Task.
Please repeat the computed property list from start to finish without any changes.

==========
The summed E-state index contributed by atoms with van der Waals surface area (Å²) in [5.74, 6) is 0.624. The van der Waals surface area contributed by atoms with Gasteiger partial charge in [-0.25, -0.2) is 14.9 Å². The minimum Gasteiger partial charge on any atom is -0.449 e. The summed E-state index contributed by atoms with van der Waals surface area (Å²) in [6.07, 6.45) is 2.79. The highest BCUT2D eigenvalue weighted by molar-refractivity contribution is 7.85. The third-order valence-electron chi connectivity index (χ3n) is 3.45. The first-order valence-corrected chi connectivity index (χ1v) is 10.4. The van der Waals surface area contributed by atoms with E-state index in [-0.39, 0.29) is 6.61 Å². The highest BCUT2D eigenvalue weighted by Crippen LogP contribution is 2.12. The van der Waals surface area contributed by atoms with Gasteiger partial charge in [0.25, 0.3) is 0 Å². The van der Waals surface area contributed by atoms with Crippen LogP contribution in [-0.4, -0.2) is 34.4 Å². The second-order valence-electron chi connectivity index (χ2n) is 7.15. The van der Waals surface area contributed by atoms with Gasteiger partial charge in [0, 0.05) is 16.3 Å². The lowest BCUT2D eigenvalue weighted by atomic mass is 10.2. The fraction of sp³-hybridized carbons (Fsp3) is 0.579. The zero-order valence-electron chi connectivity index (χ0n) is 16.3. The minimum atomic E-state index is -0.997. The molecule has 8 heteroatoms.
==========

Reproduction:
The summed E-state index contributed by atoms with van der Waals surface area (Å²) in [5.74, 6) is 0.624. The van der Waals surface area contributed by atoms with Gasteiger partial charge in [-0.25, -0.2) is 14.9 Å². The minimum Gasteiger partial charge on any atom is -0.449 e. The summed E-state index contributed by atoms with van der Waals surface area (Å²) in [6.07, 6.45) is 2.79. The highest BCUT2D eigenvalue weighted by molar-refractivity contribution is 7.85. The third-order valence-electron chi connectivity index (χ3n) is 3.45. The first-order valence-corrected chi connectivity index (χ1v) is 10.4. The van der Waals surface area contributed by atoms with E-state index in [-0.39, 0.29) is 6.61 Å². The highest BCUT2D eigenvalue weighted by Crippen LogP contribution is 2.12. The van der Waals surface area contributed by atoms with Gasteiger partial charge in [0.25, 0.3) is 0 Å². The van der Waals surface area contributed by atoms with Crippen LogP contribution in [-0.4, -0.2) is 34.4 Å². The second-order valence-electron chi connectivity index (χ2n) is 7.15. The van der Waals surface area contributed by atoms with Gasteiger partial charge in [0, 0.05) is 16.3 Å². The lowest BCUT2D eigenvalue weighted by atomic mass is 10.2. The fraction of sp³-hybridized carbons (Fsp3) is 0.579. The zero-order valence-electron chi connectivity index (χ0n) is 16.3. The minimum atomic E-state index is -0.997. The molecule has 8 heteroatoms.